It was always my goal to build a very unique recipe/food/nutrition-based website, and foodious, as it exists today, is the first step I've taken towards achieving that goal.
It is my hope that this is just the beginning of something big, and so I'd like to talk a little about why foodious came to be and where I think the opportunity is moving forward.
The recipe/ingredient/nutrition landscape is both fragmented and almost entirely denormalized. Some sites have great recipes. Other sites will tell you how many heads of baby bok choy you need to end up with a cup of chopped bok choy. Some sites will tell you how many calories are in 3oz of prime rib . Other sites have a great meal calendar. Some sites have great shopping tools. Finding and tracking allergy data can be awfully difficult (sometimes nearly impossible), and food/drug interaction data is similarly both difficult to find and difficult to track.
Which means that to get any kind of ballpark nutritional and allergy information for a recipe you make at home is very, very difficult and can involve multiple websites, an app or two, and even sometimes a pen, pencil, and calculator
foodious is my attempt to "meet people where they are", in terms of cooking at home. I wanted to give parents, athletes, chefs ... really anyone who cooks, a baseline insight into the nutrition of their prepared food, and to do so without having to put in a lot of effort. To do this, I tried to hide as much of the complexity of the underlying data engine and just show people what they need to see in order to understand what they're putting into their bodies.
One of the reasons I took the time and trouble to create this fully normalized recipe, ingredient, and nutrition data engine is because I know that in order to create shopping lists, scale ingredient quantities, track/correlate allergy data and food/drug interaction data, I need a normalized set of ingredients available to link to nutritional data, drug data, allergy data, etc.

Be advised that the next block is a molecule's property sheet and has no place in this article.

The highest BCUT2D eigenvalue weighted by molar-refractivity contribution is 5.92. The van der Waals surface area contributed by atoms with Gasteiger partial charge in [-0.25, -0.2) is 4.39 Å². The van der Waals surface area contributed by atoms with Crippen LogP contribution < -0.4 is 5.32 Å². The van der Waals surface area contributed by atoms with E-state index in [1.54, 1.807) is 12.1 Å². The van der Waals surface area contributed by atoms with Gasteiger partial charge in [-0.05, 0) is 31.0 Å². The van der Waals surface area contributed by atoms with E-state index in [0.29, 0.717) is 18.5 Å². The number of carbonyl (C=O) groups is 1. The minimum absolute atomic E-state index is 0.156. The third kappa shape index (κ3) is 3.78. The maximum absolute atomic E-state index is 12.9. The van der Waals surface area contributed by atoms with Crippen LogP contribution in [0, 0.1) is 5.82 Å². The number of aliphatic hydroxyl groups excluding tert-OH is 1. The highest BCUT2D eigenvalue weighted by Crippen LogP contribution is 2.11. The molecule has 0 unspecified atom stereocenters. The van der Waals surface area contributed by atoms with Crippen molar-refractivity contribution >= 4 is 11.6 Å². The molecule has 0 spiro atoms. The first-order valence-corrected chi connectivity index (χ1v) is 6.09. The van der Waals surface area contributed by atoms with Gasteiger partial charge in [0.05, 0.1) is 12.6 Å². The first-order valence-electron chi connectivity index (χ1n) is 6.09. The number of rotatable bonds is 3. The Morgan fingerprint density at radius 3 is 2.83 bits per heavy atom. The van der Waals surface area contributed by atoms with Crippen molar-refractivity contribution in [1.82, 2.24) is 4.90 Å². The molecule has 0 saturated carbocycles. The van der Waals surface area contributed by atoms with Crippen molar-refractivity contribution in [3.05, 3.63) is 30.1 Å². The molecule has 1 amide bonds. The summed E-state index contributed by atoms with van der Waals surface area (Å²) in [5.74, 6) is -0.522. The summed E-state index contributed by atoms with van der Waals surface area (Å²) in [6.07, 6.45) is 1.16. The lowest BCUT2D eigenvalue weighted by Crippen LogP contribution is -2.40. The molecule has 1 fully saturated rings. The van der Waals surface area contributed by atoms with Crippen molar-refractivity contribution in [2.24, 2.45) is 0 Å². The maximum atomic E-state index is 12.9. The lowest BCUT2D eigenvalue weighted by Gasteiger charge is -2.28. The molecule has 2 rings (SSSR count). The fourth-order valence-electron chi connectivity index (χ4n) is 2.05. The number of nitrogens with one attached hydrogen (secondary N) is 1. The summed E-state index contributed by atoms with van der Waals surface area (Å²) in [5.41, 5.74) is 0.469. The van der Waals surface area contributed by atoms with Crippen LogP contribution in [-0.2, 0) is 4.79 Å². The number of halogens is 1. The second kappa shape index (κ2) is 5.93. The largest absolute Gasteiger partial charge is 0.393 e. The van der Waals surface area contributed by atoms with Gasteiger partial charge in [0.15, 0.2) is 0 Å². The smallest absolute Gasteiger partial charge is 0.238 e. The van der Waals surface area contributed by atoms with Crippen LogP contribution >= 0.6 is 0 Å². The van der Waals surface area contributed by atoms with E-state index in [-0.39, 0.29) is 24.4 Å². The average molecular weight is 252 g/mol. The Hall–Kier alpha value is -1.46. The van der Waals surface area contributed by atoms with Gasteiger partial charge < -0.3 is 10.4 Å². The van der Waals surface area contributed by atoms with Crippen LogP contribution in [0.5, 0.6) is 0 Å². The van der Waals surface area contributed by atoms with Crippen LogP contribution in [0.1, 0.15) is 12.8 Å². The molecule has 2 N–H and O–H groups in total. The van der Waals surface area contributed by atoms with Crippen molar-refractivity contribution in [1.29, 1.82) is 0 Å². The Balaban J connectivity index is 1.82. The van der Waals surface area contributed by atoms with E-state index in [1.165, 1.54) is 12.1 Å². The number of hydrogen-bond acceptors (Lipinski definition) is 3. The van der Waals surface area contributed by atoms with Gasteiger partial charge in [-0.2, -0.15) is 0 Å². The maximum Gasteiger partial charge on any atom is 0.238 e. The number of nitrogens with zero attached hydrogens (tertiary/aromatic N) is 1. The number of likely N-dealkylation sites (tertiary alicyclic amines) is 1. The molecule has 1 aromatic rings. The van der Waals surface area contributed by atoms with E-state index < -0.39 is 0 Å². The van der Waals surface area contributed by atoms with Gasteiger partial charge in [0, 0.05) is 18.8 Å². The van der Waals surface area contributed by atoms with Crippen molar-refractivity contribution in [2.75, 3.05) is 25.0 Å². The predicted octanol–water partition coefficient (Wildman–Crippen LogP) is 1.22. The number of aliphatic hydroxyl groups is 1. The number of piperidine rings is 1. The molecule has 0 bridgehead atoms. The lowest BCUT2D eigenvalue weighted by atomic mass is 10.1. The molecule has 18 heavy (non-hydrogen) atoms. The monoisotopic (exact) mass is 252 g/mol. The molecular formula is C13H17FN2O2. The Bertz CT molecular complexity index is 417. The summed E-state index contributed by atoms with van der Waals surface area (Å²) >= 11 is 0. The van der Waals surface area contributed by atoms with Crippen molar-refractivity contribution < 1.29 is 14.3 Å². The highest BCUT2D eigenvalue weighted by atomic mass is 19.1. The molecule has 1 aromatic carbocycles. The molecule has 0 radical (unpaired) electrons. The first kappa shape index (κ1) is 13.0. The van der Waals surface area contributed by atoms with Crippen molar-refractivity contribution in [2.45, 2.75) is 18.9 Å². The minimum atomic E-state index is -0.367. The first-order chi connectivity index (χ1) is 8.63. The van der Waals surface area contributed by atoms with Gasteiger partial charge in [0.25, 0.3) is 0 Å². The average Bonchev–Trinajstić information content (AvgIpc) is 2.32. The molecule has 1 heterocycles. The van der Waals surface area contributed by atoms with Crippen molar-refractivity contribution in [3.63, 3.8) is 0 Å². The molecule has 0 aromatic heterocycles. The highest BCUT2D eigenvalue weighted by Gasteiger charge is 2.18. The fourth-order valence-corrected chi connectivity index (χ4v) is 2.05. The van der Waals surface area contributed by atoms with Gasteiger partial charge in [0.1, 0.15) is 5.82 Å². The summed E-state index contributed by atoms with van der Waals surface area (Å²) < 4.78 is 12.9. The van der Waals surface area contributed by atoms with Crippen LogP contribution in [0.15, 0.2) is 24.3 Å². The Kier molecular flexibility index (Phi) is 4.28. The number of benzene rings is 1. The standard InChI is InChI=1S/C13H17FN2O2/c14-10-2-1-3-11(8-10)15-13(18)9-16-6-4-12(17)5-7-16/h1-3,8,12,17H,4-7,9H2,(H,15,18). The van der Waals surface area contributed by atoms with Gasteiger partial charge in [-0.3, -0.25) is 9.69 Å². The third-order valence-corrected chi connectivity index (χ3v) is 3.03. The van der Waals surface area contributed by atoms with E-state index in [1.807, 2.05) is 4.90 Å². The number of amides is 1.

The basic engine, as it stands now, will provide recipes, nutritional information, classification data, and basic allergy data. It also has a great shopping list and a drag & drop calendar that does real-time charting of percentage of the RDA. It can also suggest recipe modifications to help them meet your nutritional goals (e.g.: "modify this recipe and make it gluten-free" or "modify this recipe and lower the sodium by 45%").
The opportunity ahead for foodious is huge, and in some sense limitless. The long-term trend in food and nutrition is that people are getting more saavy about what they're putting into their bodies. We want to know if it's organic, local, sustainable, fair-trade, etc. We want to know if it's paleo, keto, low-carb, and/or has saturated fat (and how much).
As time goes on, more questions will be asked of the food we consume, and foodious will be there to present data-driven answers and insights.
If you'd like to think of it in a different way: I'm curating what I think is a very valuable dataset, which I'll naturally extend over time.
The current infrastructure has been put in place to begin to centralize, normalize, and correlate datasets that are simply not able to be made useful by anyone with real-world constraints on their time. I will continue to leverage what I've built in order to increase both the depth and the breadth of the foodious offering.
Some of the areas I'd like to build out are: